(John Melloy) You can sense almost an air of desperation from David Kostin, Goldman Sachs chief U.S. equity strategist, in his latest note to clients as he pleads with them to take money out of stocks before they fall off the fiscal cliff.
In the note, Kostin vehemently defends his year-end S&P 500 [.SPX 1418.13 -0.03 (0%) ] target of 1250 despite the benchmark’s recent rise to above 1400. The strategist still sees a 12 percent drop ahead, believing that Congress will fail to address the fiscal cliffbefore the election, and maybe even before the end of the year.
“Political realities and last year’s precedent suggest the potential that Congress fails to reach agreement in addressing the fiscal cliff is greater than what most investors seem to believe based on our client conversations,” said Kostin.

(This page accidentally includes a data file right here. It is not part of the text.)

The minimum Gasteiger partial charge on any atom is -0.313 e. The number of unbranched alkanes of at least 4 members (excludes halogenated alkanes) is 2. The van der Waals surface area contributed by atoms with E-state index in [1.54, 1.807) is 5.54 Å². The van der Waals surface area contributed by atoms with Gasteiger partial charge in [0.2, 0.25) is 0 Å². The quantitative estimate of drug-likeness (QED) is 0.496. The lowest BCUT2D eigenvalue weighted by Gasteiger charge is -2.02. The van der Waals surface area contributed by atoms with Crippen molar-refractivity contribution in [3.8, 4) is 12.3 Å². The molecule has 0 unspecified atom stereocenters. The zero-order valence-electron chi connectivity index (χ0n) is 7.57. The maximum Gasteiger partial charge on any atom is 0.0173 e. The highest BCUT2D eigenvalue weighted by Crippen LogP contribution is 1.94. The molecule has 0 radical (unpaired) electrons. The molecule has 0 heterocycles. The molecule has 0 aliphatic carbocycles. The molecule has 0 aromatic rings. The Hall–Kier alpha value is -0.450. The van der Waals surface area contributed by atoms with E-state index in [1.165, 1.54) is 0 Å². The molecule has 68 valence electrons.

The so-called fiscal cliff is the expiration of payroll, capital gains and dividend tax cuts at the end of this year. It also refers to the mandatory sequestration of spending that resulted from the vicious debt ceiling fight last summer.
“Last year, the deadline for Congress to raise the federal debt ceiling (explain this) was known months in advance,” states the report. “Nevertheless, Congress was unable to reach an agreement that satisfied all factions. Investors were stunned and the S&P 500 plunged 11 percent in 10 trading days.”
The worst case scenario this year is that a lame duck Congress does absolutely nothing after the election – not even kick the can down the road by voting in a short extension of the tax breaks and spending plans. Under that scenario, 2013 GDP would actually contract, according to Goldman Sachs economists.
What’s more likely is an extension of some of the more impactful tax cuts and spending plans (like those effecting defense). (Read More: “How Much Will It Cost You If Bush Tax Cuts End? A Lot”). But that is still a failure to address the issue full-on before the end of the year and that continued uncertainty will still hurt the economy and market significantly, according to Goldman.
“We believe the uncertainty is greater this year than it was 12 months ago,” wrote Kostin.